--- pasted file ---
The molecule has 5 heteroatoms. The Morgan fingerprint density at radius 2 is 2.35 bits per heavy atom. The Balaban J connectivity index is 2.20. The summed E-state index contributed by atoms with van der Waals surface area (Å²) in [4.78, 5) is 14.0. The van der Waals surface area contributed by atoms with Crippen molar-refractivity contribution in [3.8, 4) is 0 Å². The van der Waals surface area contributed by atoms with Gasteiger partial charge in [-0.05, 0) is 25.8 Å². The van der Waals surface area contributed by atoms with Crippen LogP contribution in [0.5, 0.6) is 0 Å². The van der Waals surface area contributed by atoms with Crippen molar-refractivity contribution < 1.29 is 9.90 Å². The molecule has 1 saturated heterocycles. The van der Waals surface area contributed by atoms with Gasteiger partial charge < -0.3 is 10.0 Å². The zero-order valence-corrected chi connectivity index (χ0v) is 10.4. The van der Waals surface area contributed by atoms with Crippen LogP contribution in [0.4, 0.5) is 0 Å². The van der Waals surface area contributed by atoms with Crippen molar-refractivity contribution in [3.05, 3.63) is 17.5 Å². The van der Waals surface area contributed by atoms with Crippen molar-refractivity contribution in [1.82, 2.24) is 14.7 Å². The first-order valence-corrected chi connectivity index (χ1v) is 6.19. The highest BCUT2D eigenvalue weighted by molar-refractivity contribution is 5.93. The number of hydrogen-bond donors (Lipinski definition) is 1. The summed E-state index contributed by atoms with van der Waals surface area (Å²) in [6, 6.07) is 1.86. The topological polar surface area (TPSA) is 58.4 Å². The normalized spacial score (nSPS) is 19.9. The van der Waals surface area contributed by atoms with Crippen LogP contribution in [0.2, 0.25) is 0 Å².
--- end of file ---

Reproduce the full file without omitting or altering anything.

The molecule has 5 heteroatoms. The Morgan fingerprint density at radius 2 is 2.35 bits per heavy atom. The Balaban J connectivity index is 2.20. The summed E-state index contributed by atoms with van der Waals surface area (Å²) in [4.78, 5) is 14.0. The van der Waals surface area contributed by atoms with Crippen molar-refractivity contribution in [3.8, 4) is 0 Å². The van der Waals surface area contributed by atoms with Gasteiger partial charge in [-0.05, 0) is 25.8 Å². The van der Waals surface area contributed by atoms with Crippen LogP contribution in [0.5, 0.6) is 0 Å². The van der Waals surface area contributed by atoms with Crippen molar-refractivity contribution < 1.29 is 9.90 Å². The molecule has 1 saturated heterocycles. The van der Waals surface area contributed by atoms with Gasteiger partial charge < -0.3 is 10.0 Å². The zero-order valence-corrected chi connectivity index (χ0v) is 10.4. The van der Waals surface area contributed by atoms with Crippen LogP contribution in [0.4, 0.5) is 0 Å². The van der Waals surface area contributed by atoms with Crippen molar-refractivity contribution in [3.05, 3.63) is 17.5 Å². The van der Waals surface area contributed by atoms with Crippen molar-refractivity contribution in [1.82, 2.24) is 14.7 Å². The first-order valence-corrected chi connectivity index (χ1v) is 6.19. The highest BCUT2D eigenvalue weighted by molar-refractivity contribution is 5.93. The number of hydrogen-bond donors (Lipinski definition) is 1. The summed E-state index contributed by atoms with van der Waals surface area (Å²) in [6, 6.07) is 1.86. The topological polar surface area (TPSA) is 58.4 Å². The normalized spacial score (nSPS) is 19.9. The van der Waals surface area contributed by atoms with Crippen LogP contribution in [0.2, 0.25) is 0 Å².